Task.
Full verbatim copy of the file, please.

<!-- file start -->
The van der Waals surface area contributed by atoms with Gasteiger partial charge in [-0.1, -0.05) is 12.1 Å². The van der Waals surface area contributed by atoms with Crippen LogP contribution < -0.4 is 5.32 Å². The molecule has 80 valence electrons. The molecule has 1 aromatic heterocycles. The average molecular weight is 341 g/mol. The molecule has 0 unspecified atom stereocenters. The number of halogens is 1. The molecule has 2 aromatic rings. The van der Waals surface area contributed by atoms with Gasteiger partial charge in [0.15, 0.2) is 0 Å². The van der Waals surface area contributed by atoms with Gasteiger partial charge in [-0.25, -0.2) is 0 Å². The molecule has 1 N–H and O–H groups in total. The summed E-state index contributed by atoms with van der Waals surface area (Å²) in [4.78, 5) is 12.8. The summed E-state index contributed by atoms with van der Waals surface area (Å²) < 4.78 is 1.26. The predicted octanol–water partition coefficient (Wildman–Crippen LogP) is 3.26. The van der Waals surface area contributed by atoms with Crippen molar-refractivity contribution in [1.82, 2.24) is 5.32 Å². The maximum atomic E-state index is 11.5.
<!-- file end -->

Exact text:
The van der Waals surface area contributed by atoms with Gasteiger partial charge in [-0.1, -0.05) is 12.1 Å². The van der Waals surface area contributed by atoms with Crippen LogP contribution < -0.4 is 5.32 Å². The molecule has 80 valence electrons. The molecule has 1 aromatic heterocycles. The average molecular weight is 341 g/mol. The molecule has 0 unspecified atom stereocenters. The number of halogens is 1. The molecule has 2 aromatic rings. The van der Waals surface area contributed by atoms with Gasteiger partial charge in [0.15, 0.2) is 0 Å². The van der Waals surface area contributed by atoms with Gasteiger partial charge in [-0.25, -0.2) is 0 Å². The molecule has 1 N–H and O–H groups in total. The summed E-state index contributed by atoms with van der Waals surface area (Å²) in [4.78, 5) is 12.8. The summed E-state index contributed by atoms with van der Waals surface area (Å²) < 4.78 is 1.26. The predicted octanol–water partition coefficient (Wildman–Crippen LogP) is 3.26. The van der Waals surface area contributed by atoms with Crippen molar-refractivity contribution in [1.82, 2.24) is 5.32 Å². The maximum atomic E-state index is 11.5.